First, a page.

Thursday, November 20, 2003

"Once open, the debate is surprisingly winnable." So says William Saletan on Slate about the forthcoming gay marriage controversy.

And here's what my mom, a lifelong Republican from Massachusetts, has to say about the matter:

I'm torn about gay marriage. I certainly think gay couples should be able to get health insurance for one another. And in order to do that, there has to be some deciding point, as to when it's going to be a lasting relationship, in order to define when the benefits would start. They can't just move in together and say "ok, now I get his/her benefits." I'm even thinking probably the married filing joint tax benefits should be appropriate. So the only thing really against it is the "feeling" that it just isn't "natural."
If I'd asked her the question ten years ago, I doubt the conversation would have moved past the "feeling" part.
I should have posted this two days ago, but EuroSavant has an excellent round-up of what the press is saying about the ongoing rise of the Czech Communists.

It's rather negligent, come to think of it, that Tim Sebastian didn't pound Klaus on the Communist Question during his HardTalk interview.
Rehabilitating Howard Dean... ?

As I've said, nearly everything I know about the U.S. presidential candidates is filtered through the perspective of independent commentary, which I like to think gives me a truly unique perspective. (Ha ha.)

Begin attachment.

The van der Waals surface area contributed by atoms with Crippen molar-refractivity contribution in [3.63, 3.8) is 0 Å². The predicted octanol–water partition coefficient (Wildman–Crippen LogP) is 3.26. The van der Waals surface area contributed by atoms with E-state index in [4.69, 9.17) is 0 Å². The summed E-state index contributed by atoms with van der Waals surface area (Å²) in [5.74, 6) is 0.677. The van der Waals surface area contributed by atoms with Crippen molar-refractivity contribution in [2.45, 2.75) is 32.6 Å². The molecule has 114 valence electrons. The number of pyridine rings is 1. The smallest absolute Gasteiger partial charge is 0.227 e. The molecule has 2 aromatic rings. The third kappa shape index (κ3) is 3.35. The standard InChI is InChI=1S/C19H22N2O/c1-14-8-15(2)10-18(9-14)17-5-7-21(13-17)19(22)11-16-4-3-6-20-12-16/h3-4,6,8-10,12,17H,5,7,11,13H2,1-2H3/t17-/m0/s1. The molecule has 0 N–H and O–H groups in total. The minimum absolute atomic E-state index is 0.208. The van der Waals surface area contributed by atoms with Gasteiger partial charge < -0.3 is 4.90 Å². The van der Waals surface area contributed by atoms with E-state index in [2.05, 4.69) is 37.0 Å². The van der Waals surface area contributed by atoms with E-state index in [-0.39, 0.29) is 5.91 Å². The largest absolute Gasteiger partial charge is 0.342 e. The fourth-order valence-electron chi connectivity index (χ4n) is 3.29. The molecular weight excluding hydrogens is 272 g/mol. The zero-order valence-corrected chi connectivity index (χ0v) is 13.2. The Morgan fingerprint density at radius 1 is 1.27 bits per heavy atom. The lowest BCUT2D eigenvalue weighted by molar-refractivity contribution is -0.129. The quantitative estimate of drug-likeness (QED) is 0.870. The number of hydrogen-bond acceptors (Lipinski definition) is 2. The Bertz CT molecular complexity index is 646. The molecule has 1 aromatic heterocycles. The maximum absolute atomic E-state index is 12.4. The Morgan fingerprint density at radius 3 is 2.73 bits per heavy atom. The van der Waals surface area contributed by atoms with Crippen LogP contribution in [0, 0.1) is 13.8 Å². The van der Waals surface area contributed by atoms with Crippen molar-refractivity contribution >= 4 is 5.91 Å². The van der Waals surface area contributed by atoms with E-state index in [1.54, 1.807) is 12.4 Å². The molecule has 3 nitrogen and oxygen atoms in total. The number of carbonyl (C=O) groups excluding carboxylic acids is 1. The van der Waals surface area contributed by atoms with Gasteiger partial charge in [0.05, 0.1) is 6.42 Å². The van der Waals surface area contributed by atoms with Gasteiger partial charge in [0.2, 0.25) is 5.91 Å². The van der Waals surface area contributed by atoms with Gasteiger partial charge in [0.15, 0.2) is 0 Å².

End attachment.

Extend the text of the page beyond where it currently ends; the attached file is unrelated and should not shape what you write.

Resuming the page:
So is it me, or are people cautiously starting to take Dean seriously? Not just as a Democratic candidate, but as a potential president. And not just the people you'd expect. I called it a "bombshell" a few weeks ago when the pro-war liberal hawk Michael Totten said he might actually vote for for the virulently anti-war Dean.

Now read Andrew Sullivan's post today. Jesus, if Howard Dean can pick up Sullivan's vote -- and if he can pick up my dad's anti-liberal, anti-war vote, which I consider unlikely -- then he stands more than a good chance of becoming president.

Of course, he's gotta be likable, too. For the record, if the election were held today, I'd still vote for Wesley Clark in a snap, despite his plasticman appearance.
If you click on "comments" expecting to see some comments and nothing shows up, trying clicking on "Check master server comments (vs216)" in the pop-up window.
I have funny feeling that the war has gotten a whole lot closer. I mean the Ottomans made it as far as Bratislava, right?

Wednesday, November 19, 2003

So I've been commissioned to pen the "Prague Today" section of the next Time Out Prague Guide (with a sidebar on Praguebloggers, by the way).